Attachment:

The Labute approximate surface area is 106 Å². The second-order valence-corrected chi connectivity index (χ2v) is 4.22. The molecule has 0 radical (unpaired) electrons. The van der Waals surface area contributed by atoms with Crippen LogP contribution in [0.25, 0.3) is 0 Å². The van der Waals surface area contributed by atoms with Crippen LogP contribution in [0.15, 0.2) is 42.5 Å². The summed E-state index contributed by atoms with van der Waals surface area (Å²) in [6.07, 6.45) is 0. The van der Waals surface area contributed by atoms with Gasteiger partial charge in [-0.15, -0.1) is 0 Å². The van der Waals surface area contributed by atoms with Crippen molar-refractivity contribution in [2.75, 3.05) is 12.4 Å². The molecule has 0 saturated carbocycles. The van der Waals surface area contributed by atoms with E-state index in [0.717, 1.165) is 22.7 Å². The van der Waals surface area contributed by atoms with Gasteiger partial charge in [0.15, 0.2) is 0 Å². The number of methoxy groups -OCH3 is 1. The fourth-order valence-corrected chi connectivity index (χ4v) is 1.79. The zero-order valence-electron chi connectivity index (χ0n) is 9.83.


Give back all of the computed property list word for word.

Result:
The Labute approximate surface area is 106 Å². The second-order valence-corrected chi connectivity index (χ2v) is 4.22. The molecule has 0 radical (unpaired) electrons. The van der Waals surface area contributed by atoms with Crippen LogP contribution in [0.25, 0.3) is 0 Å². The van der Waals surface area contributed by atoms with Crippen LogP contribution in [0.15, 0.2) is 42.5 Å². The summed E-state index contributed by atoms with van der Waals surface area (Å²) in [6.07, 6.45) is 0. The van der Waals surface area contributed by atoms with Gasteiger partial charge in [-0.15, -0.1) is 0 Å². The van der Waals surface area contributed by atoms with Crippen molar-refractivity contribution in [2.75, 3.05) is 12.4 Å². The molecule has 0 saturated carbocycles. The van der Waals surface area contributed by atoms with E-state index in [0.717, 1.165) is 22.7 Å². The van der Waals surface area contributed by atoms with Gasteiger partial charge in [0.15, 0.2) is 0 Å². The number of methoxy groups -OCH3 is 1. The fourth-order valence-corrected chi connectivity index (χ4v) is 1.79. The zero-order valence-electron chi connectivity index (χ0n) is 9.83.